This App Ties Your Carbon Footprint to Your Wallet

We vote with our lifestyles every day, so why not track the ecological impact of our choices?

(Photo: Oroeco)

Apr 30, 2014· 1 MIN READ
Kristine Wong is a regular contributor to TakePart and a multimedia journalist who reports on energy, the environment, sustainable business, and food.

It could be a sketch straight out of Portlandia: While a couple stare nervously into a laptop, the carbon emissions of everything they’ve bought or eaten in the past month pops up on the screen. Their expressions turn from anxiety to dismay, and after an earnest discussion about ways to lower their carbon footprint, they choose to forgo meat a few more days a week. Smiles ensue.

Giggle all you want, but this scenario could play out in the near future, thanks to San Francisco start-up Oroeco. Its eponymous new app calculates your carbon footprint through spending activity data (provided by Mint.com), energy consumption, diet, and transportation choices. In a world of laborious carbon calculators, it’s perhaps the first to streamline data that is already tracked meticulously.

The app—which for now is Web based—was developed as a way for individuals to vote for a more sustainable world with their wallets and lifestyle choices. Oroeco cofounder Ian Monroe, an energy lecturer at Stanford University, told TechCrunch that the company focuses on individual action because “political solutions and activist solutions are not going to be nearly enough” to slow the effects of climate change.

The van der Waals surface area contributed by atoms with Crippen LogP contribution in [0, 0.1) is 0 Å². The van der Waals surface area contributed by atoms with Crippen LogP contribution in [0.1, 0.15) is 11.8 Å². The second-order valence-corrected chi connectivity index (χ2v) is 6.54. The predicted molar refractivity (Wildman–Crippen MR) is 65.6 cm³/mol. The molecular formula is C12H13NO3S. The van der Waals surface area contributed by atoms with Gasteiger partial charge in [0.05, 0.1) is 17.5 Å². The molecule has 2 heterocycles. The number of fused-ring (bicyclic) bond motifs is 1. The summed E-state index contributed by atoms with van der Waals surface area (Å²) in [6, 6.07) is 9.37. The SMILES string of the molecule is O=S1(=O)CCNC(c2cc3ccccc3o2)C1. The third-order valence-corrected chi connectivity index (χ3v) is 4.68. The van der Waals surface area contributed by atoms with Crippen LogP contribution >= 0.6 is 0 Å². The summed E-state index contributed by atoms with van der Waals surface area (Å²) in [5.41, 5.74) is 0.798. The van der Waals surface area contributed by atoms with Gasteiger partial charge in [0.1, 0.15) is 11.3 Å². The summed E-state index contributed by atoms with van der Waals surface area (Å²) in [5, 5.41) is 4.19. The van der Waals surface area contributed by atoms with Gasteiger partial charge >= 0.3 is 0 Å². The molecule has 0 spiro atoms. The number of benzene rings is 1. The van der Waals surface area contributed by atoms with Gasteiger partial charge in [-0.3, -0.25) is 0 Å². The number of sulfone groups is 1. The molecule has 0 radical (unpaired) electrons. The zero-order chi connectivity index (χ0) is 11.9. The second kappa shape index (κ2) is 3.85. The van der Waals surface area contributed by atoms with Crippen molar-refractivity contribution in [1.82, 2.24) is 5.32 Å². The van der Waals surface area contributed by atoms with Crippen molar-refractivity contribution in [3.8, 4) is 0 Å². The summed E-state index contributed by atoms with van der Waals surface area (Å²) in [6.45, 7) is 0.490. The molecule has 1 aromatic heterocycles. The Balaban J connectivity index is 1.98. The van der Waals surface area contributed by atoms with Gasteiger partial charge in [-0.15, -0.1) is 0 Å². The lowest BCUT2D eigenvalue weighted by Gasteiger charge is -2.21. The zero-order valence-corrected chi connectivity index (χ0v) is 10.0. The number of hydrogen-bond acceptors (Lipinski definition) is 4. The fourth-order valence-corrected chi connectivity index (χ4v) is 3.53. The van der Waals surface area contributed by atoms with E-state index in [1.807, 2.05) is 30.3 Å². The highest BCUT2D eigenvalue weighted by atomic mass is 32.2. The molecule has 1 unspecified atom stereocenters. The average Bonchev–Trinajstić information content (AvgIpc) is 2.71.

Here’s how the free app works: After users provide Oroeco encrypted access to their Mint.com data, it spits out the carbon emissions of an activity or object based on the amount consumed over its entire life cycle. To calculate these figures, Oroeco uses life-cycle assessment data provided by scientists at UC Berkeley (via its Cool Climate Network) and the Environmental Protection Agency.

Oroeco says it’s handing out prizes (such as cash or a Nest thermostat) for participating and recruiting new users. For a fee, users can also purchase carbon offsets through Impact Carbon, an organization that distributes fuel-efficient cook stoves throughout Africa. Beginning this summer, Oroeco will offer a service for $3 per month that shows users the emissions of their investment portfolios from data collected by Trucost.

There’s a caveat: Users won’t be able to calculate the precise size of their carbon footprint. “The LCA [life-cycle assessment] databases we use generally represent average values rather than product-specific data, so there will always be some degree of error,” Oroeco writes on its website.

Future versions of the app will allow users to track a range of environmental, societal, political, and health impact indicators, such as biodiversity loss, air and water toxins, modern-day slavery, wages, and diet-based risks for diabetes and cancer.

“We think you have a right to know how your actions and your money intersect with your values, and we think you deserve to be rewarded for your efforts to make our world a better place,” the company avows. “We may only get to elect our representatives once every few years, but we vote with our wallets and our lifestyles every day.”